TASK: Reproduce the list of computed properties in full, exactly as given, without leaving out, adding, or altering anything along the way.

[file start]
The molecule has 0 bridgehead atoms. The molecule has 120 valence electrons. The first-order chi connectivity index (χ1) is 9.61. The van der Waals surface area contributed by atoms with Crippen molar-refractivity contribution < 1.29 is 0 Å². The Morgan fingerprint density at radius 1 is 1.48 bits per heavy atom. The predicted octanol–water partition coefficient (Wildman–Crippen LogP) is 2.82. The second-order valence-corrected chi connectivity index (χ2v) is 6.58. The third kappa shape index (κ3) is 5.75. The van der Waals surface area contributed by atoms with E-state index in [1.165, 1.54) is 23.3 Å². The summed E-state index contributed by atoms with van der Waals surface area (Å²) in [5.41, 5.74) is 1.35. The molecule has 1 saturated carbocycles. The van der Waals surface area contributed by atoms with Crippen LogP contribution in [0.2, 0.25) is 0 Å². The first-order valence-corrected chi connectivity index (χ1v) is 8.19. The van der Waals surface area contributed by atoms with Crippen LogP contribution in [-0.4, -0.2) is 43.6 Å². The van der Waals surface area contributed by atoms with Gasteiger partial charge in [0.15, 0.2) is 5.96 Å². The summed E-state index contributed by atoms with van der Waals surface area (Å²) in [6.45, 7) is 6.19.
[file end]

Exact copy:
The molecule has 0 bridgehead atoms. The molecule has 120 valence electrons. The first-order chi connectivity index (χ1) is 9.61. The van der Waals surface area contributed by atoms with Crippen molar-refractivity contribution < 1.29 is 0 Å². The Morgan fingerprint density at radius 1 is 1.48 bits per heavy atom. The predicted octanol–water partition coefficient (Wildman–Crippen LogP) is 2.82. The second-order valence-corrected chi connectivity index (χ2v) is 6.58. The third kappa shape index (κ3) is 5.75. The van der Waals surface area contributed by atoms with E-state index in [1.165, 1.54) is 23.3 Å². The summed E-state index contributed by atoms with van der Waals surface area (Å²) in [5.41, 5.74) is 1.35. The molecule has 1 saturated carbocycles. The van der Waals surface area contributed by atoms with Crippen LogP contribution in [0.2, 0.25) is 0 Å². The first-order valence-corrected chi connectivity index (χ1v) is 8.19. The van der Waals surface area contributed by atoms with Crippen LogP contribution in [-0.4, -0.2) is 43.6 Å². The van der Waals surface area contributed by atoms with Gasteiger partial charge in [0.15, 0.2) is 5.96 Å². The summed E-state index contributed by atoms with van der Waals surface area (Å²) in [6.45, 7) is 6.19.